Controlling dogs – livestock worrying

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For anyone who has ever had their livestock attacked by dogs they will know that this is not an incident they will ever forget.

It is a hugely traumatic situation for the livestock, the farmer and often the family too. Unfortunately these incidents can result in livestock fatalities, injury or abortions in breeding females.

This will ultimately be a costly affair for the farms affected and the full extent of this was covered in a report published in November 2017 by an All Party Parliamentary Group for Animal Welfare showing that dog attacks on livestock cost the UK farming sector £1.3m in 2016.

Disappointingly this has been a growing problem over the last number of years and thus the Union has had to stress to local authorities that firmer action and quicker response times are needed in dealing with these issues. There is also a need for dog owners to be responsible and keep their dogs on a lead when in rural areas.

In the unfortunate circumstances where a dog has managed to get out of control and enter farmland, landowners do need to be conscious of their legal obligations in managing the situation. Taking the wrong option could see the landowner end up in more trouble than the owner of the dog.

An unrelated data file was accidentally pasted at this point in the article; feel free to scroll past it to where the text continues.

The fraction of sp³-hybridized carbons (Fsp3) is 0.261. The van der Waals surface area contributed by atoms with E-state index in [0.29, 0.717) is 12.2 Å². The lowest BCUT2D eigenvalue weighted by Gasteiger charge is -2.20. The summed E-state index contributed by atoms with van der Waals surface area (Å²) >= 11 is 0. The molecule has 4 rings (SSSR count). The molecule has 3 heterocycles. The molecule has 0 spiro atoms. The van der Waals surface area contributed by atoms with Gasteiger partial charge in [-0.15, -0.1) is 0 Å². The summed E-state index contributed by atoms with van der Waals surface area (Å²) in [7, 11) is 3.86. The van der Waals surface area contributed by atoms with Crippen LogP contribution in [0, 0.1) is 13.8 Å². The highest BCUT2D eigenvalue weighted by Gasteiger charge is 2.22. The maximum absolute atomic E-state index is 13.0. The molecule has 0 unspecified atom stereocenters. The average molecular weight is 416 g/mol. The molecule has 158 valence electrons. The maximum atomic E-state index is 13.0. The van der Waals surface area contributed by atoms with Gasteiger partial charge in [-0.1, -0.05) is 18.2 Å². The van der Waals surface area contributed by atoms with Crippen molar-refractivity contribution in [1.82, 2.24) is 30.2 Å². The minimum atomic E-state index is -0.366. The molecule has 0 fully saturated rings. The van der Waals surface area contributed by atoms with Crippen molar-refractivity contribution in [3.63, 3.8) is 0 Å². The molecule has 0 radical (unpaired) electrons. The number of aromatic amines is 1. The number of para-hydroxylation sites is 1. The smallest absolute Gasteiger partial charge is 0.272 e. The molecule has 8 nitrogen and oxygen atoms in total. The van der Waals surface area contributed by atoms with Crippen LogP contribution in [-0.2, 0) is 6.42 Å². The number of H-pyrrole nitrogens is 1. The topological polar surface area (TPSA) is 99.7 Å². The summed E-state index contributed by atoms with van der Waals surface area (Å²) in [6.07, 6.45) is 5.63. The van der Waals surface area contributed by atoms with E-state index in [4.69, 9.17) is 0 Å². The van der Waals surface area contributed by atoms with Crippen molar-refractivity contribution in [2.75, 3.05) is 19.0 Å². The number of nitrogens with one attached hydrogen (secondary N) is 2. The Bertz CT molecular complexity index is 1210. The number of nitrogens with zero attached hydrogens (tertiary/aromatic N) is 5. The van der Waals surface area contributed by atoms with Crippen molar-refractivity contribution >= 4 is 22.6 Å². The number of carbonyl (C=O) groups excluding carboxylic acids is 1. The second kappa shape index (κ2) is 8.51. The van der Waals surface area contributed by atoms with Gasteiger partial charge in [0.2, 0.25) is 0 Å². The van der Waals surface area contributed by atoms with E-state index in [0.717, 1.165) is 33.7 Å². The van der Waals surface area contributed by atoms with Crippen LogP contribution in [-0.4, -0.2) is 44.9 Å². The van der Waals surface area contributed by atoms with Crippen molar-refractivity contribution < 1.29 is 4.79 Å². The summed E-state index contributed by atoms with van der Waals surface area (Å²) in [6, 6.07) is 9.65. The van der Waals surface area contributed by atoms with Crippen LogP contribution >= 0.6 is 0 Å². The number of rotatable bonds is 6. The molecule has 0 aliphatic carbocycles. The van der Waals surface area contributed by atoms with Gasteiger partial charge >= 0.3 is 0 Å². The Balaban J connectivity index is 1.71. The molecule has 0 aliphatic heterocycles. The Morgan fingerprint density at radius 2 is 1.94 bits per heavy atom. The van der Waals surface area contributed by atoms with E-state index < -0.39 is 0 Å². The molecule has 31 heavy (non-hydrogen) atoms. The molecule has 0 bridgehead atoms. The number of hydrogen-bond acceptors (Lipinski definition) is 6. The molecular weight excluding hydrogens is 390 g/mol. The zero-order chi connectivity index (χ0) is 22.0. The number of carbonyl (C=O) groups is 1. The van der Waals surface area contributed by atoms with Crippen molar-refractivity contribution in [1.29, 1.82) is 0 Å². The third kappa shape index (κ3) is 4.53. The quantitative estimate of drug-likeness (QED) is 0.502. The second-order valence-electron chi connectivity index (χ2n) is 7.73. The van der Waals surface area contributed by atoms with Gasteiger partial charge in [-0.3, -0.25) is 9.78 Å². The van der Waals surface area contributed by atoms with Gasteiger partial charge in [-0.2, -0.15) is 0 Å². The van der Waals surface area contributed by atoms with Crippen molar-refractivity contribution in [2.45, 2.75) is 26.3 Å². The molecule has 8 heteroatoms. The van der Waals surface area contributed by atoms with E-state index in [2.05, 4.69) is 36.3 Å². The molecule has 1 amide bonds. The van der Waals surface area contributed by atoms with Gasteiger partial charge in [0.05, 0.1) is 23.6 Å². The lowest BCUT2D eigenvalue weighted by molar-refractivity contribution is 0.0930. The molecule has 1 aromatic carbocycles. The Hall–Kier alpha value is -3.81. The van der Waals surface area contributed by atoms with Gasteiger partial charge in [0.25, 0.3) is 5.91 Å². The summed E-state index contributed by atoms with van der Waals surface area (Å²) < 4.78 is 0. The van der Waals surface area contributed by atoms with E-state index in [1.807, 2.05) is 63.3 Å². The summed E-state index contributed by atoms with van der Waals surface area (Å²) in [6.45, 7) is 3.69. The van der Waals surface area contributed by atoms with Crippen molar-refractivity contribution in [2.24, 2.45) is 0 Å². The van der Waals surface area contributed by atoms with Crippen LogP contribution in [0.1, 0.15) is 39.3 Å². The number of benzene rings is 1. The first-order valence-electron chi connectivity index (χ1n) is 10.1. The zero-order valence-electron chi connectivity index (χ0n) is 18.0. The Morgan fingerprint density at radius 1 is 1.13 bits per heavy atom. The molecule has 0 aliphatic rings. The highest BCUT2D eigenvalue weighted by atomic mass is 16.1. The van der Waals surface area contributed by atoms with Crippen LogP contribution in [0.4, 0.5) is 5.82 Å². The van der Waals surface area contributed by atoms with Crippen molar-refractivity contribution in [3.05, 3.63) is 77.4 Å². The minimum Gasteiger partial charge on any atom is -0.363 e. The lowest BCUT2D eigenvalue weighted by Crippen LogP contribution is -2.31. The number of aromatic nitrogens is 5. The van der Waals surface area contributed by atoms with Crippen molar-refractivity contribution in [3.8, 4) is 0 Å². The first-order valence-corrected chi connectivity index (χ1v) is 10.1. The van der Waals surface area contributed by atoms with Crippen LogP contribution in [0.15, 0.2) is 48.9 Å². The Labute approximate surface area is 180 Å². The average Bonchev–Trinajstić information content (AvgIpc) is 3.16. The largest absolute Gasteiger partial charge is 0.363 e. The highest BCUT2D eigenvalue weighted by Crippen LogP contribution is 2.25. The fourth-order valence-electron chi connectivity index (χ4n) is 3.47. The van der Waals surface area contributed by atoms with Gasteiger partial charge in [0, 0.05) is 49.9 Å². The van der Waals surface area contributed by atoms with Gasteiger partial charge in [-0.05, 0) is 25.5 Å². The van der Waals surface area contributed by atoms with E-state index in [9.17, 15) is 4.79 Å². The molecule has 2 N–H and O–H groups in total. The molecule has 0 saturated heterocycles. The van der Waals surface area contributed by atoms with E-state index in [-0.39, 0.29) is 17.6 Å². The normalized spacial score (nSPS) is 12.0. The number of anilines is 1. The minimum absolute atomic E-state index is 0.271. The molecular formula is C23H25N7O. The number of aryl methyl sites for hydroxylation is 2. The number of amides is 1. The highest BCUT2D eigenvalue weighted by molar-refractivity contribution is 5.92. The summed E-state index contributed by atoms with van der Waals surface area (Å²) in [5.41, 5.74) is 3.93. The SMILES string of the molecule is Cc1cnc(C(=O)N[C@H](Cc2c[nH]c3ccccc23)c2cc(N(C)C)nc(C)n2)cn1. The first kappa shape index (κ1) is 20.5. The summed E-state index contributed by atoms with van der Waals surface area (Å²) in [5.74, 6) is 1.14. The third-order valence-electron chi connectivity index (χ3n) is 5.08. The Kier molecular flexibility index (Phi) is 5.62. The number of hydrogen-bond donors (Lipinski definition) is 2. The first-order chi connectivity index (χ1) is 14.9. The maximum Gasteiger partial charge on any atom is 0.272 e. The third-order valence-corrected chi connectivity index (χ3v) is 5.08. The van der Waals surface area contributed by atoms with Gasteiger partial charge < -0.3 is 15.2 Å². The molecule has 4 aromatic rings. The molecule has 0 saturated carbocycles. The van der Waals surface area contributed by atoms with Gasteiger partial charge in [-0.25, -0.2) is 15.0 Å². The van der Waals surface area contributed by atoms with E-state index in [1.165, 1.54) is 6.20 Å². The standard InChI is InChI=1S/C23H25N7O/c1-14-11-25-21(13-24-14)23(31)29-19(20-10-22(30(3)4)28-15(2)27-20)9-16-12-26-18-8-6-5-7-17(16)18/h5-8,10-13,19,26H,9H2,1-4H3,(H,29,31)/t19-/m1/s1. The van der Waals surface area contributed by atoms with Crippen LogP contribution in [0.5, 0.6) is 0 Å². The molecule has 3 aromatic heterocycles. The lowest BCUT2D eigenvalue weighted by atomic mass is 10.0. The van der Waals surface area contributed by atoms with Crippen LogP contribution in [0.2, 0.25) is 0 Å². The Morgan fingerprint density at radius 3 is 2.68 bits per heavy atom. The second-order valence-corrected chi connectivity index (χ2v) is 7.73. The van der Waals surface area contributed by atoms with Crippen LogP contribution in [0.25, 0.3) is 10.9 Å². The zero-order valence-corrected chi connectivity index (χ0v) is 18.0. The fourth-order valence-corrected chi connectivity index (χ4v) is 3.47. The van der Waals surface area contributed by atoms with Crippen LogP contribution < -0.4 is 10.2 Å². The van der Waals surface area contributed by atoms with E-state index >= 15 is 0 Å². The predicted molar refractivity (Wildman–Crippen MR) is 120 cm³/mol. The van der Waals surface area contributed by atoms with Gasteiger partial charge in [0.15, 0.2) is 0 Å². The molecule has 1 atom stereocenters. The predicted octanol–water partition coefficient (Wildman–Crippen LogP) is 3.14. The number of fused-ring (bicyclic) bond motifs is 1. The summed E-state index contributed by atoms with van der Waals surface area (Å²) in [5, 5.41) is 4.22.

Where a dog is found straying on farm land but has not attacked any livestock it is important to report it to the dog warden present in the local council. A good description of the dog; the time and date of its whereabouts; if it has been caught; and if possible the origin of the dog should be recorded with the dog warden for further investigation. Farmers would be prudent to keep a record of their correspondence with the dog warden if further investigation is required. Dog owners who allow their dogs to stray can be fined by the dog warden.

In more difficult circumstances it may be necessary for farmers to protect their livestock and take firm action. Within the Dogs (Northern Ireland) Order 1983 there is provision which provides a defence to legal proceedings from a dog owner for the shooting of a dog. This defence will only apply where:

1. The dog is worrying or is about to worry livestock and there is no other reasonable means of ending or preventing the worrying; or

2. The dog that had been worrying livestock, had not left the vicinity and was not in the charge of any person and there were no practicable means of ascertaining to whom the dog belonged.

If a farmer deems it necessary to control a dog by shooting it there are two further conditions which are essential in order to use the defence within the legislation:

1. That the land occupied by the livestock is controlled by the farmer or that the marksman is acting on behalf of the livestock or land owner.

2. That within 48 hours of the shooting of the dog, notice is given to the PSNI. Make sure to record an incident report number.

Again it would be prudent for the farmer to record as much information as possible about the circumstances and ensure to report the incident to the dog warden in the local council. Keeping accurate records will help to assist with further investigations and any claims which may proceed against the dog owner.